It happens every now and then. Out of nowhere, an unexpected photo op jumps out at me. To say the resulting photograph blows my mind (in a good way, of course), is not much of an overstatement.
The downside is that these rare occasions, usually involving just one or two really outstanding shots, are not all that easy to work into a post. Even when they do more or less fit a piece of writing, they tend to get somewhat lost in the clutter.
That’s not going to happen with the water tank photos that jumped out at me today. They’re just too…mind blowing. Not gonna let those suckers get away, nosiree Bob! Not after they snuck up on me like they did. No way.
A few months ago, we installed a relatively huge water storage tank here on our off grid property, a 2825 gallon Bushman beast that replaced the older 500 gallon tank. The switchover made good sense from several angles, about which I’ve written in an earlier post. Having the much larger storage capacity has been really, really nice. In fact, it’s been practically a necessity since we (a) added a third person, Alta, to our household and (b) added a 50 gallon, propane powered hot water tank to our plumbing system. Instantly, we jumped from an average of 600 gallons of water usage per month to more like 3,000 gallons of usage, mostly due to the ability to get a hot shower any time we want one.
The Bushman did, however, have one (just one!) negative. It was extremely difficult to take a quick look inside the tank to see how low the water level might be getting. This is a top loader, so you’d think you could just peek down through that opening–but the entry port is screened to keep out some of the larger debris that might come in from the well. It’s a tricky viewing at best, and unless the sunlight is really strong at the time of observation, mistakes in judging the water level in there are all too possible.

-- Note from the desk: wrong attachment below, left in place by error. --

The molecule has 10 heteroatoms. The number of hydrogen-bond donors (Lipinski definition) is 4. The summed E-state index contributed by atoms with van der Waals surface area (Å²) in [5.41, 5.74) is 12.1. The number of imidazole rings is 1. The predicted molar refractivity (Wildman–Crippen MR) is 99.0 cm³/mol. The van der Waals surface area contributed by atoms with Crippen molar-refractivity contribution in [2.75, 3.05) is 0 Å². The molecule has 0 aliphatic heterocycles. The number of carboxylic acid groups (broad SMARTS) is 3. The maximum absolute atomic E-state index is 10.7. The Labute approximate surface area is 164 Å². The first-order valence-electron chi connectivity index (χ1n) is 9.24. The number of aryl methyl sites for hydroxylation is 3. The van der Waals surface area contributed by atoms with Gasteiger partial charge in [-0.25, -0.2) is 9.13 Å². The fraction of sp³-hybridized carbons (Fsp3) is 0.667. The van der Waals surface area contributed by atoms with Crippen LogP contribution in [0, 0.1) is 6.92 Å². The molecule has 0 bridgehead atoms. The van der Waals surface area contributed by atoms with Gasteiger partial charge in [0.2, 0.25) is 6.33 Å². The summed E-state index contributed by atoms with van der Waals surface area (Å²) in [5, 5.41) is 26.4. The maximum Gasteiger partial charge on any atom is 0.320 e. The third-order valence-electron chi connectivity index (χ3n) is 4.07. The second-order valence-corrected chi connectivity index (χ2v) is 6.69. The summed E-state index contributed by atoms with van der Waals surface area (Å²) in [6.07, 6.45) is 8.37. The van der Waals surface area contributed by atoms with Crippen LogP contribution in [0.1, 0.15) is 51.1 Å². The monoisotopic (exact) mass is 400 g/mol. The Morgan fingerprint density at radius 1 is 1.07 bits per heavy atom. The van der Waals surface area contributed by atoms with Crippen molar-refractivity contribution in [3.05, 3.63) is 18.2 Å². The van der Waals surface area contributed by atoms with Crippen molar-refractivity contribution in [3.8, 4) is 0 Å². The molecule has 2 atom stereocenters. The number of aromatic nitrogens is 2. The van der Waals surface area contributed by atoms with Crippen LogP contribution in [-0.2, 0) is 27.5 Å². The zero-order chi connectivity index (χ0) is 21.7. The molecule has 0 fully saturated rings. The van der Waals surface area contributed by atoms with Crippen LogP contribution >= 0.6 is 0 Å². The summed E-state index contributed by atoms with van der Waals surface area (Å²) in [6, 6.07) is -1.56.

On the far side, there is a four inch overflow port that could be used for viewing, but that one is screened, too. Besides, it also has an external elbow to direct overflow downward, so unless I could learn to see around corners….
The big 14″ diameter top cover could be removed entirely by backing out three screws, but….
And then, just this afternoon, I finally got it. Around 4:00 p.m., pumping water and frustrated with my inability to really see how it was going, it hit me. There’s also a port cover tucked into a four inch port on the near side, high up, at the same level as the overflow port. It was time I bit the bullet, backed out the three screws holding the port plug, and–why, would you look at that? It’s made to be repeatedly removed and put back in place. The screws get to snug down in metal receivers. The plug has a rubber gasket, for Pete’s sake.
This is no tougher than adding oil to the Yamaha generator, which has to be done every few days. You learn something new every day.
Ah, and the view in there. With the late afternoon sun hitting the tank, it’s a glorious scene. Out of its hip case came the Canon PowerShot. Who’d stop to think the inside of a plain, drab plastic water tank would, when filling with water, convert to a glorious scene simply begging to be photographed?
Quite simply, who knew?
If there’s one thing I’ve learned about photography–and I suspect this is true for professional photographers as well–it’s that you never know when the photo op of your life may pop right up in your face. When it does, you’re either going to have a camera on your person or, in many cases, miss the shot entirely. I know that from experience, and yes, I’ve missed some dandies. But I’m grateful I didn’t miss this entirely unexpected photo op, and who knows? The next surprise offering may be even better.